progress and the efficacy of the program to meet its schedules and goals, the committee addresses several broad program issues. The committee also continues to review the PNGV systems analysis, which is essential (1) for making vehicle performance and cost comparisons for alternative vehicle configurations that incorporate widely different technology subsystem and component combinations and (2) for guiding the orderly selection and development of subsystem technologies with specific performance requirements for meeting the Goal 3 vehicle objectives.

This Executive Summary highlights the committee's principal findings and recommendations. More detailed recommendations in each of the areas addressed by the committee can be found in the body of the report. The major areas addressed in this summary are: (1) progress in research in each technical area, (2) the technology selection process, (3) the economic viability of the hybrid electric vehicle (HEV), (4) emission controls for the compression ignition direct injection (CIDI) engine, (5) the initiation of a comprehensive fuels strategy, (6) systems analysis, (7) safety, (8) the cost challenge, (9) adequacy and balance of the PNGV program, and (10) government involvement in post-concept vehicles.


The PNGV Technical Roadmap details performance objectives and lays out milestones and schedules in each major technology area; the Roadmap has been updated for most of the PNGV technologies and provides a good summary of program goals. Although some technologies have now been dropped, the principal technology areas under development in the PNGV program are energy converters (CIDI engines and fuel cells), energy storage devices (batteries and flywheels), power electronics and electrical systems, and materials. In the committee's opinion, in spite of a shortfall in resources in many areas, good progress has been made in assessing the potential of each candidate system and identifying critical technologies necessary to make each system viable. In spite of this progress, however, the committee is concerned that the pace and funding of PNGV developments may not be a level for the United States to remain competitive on an international basis. In early January 1998, individual news releases from USCAR partners recognized this possibility by announcing aggressive new technology programs that involve substantial investments. A combination of PNGV and in-house company and foreign developments no doubt provided an effective stimulus for the USCAR partners to move more aggressively.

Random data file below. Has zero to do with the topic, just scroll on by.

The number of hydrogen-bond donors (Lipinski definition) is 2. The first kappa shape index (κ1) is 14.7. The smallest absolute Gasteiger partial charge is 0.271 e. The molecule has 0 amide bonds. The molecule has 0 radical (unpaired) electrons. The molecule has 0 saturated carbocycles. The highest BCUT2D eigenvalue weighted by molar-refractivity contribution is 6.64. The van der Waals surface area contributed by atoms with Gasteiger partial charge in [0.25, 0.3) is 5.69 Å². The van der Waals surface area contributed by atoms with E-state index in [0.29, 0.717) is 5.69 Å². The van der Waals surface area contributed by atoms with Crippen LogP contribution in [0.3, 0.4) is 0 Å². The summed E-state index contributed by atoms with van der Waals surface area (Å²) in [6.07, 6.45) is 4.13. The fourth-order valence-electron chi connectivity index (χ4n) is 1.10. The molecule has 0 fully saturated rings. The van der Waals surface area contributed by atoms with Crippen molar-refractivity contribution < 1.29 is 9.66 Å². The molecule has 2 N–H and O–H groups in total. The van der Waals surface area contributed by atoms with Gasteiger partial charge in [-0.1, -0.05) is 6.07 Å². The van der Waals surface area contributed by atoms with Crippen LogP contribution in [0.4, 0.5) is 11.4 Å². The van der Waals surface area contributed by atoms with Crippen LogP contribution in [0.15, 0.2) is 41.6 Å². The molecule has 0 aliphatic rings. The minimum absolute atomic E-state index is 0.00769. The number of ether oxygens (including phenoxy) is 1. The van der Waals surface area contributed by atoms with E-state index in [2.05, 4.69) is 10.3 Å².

Important technical advances during the past year are listed below:

  • Internal Combustion Engines. Excellent progress has been made in the past year in all aspects of the four-stroke direct injection (4SDI) engine program, which has focused on the CIDI engine. A lightweight CIDI engine architecture study and a dimethyl ether (DME) alternative fuel design study were completed for CIDI engines. However, as is noted below, a recent stretch research objective for particulate emissions would require major changes in CIDI technology and fuels.

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